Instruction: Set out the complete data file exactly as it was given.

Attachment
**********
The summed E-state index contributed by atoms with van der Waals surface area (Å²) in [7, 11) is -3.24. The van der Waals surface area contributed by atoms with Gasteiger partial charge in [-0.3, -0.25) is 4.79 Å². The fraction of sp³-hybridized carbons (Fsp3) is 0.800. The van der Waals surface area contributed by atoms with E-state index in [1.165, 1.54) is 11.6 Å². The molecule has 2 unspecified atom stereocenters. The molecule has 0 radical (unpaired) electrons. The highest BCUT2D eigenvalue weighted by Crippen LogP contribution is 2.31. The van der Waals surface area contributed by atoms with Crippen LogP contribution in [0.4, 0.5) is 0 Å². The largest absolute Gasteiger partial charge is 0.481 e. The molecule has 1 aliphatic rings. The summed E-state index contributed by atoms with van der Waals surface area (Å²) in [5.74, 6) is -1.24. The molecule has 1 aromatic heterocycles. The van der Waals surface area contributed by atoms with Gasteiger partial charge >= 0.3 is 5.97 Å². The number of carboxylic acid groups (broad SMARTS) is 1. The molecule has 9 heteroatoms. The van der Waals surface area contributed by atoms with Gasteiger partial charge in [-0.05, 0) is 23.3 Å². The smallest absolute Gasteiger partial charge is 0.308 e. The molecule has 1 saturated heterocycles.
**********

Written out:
The summed E-state index contributed by atoms with van der Waals surface area (Å²) in [7, 11) is -3.24. The van der Waals surface area contributed by atoms with Gasteiger partial charge in [-0.3, -0.25) is 4.79 Å². The fraction of sp³-hybridized carbons (Fsp3) is 0.800. The van der Waals surface area contributed by atoms with E-state index in [1.165, 1.54) is 11.6 Å². The molecule has 2 unspecified atom stereocenters. The molecule has 0 radical (unpaired) electrons. The highest BCUT2D eigenvalue weighted by Crippen LogP contribution is 2.31. The van der Waals surface area contributed by atoms with Crippen LogP contribution in [0.4, 0.5) is 0 Å². The largest absolute Gasteiger partial charge is 0.481 e. The molecule has 1 aliphatic rings. The summed E-state index contributed by atoms with van der Waals surface area (Å²) in [5.74, 6) is -1.24. The molecule has 1 aromatic heterocycles. The van der Waals surface area contributed by atoms with Gasteiger partial charge >= 0.3 is 5.97 Å². The number of carboxylic acid groups (broad SMARTS) is 1. The molecule has 9 heteroatoms. The van der Waals surface area contributed by atoms with Gasteiger partial charge in [-0.05, 0) is 23.3 Å². The smallest absolute Gasteiger partial charge is 0.308 e. The molecule has 1 saturated heterocycles.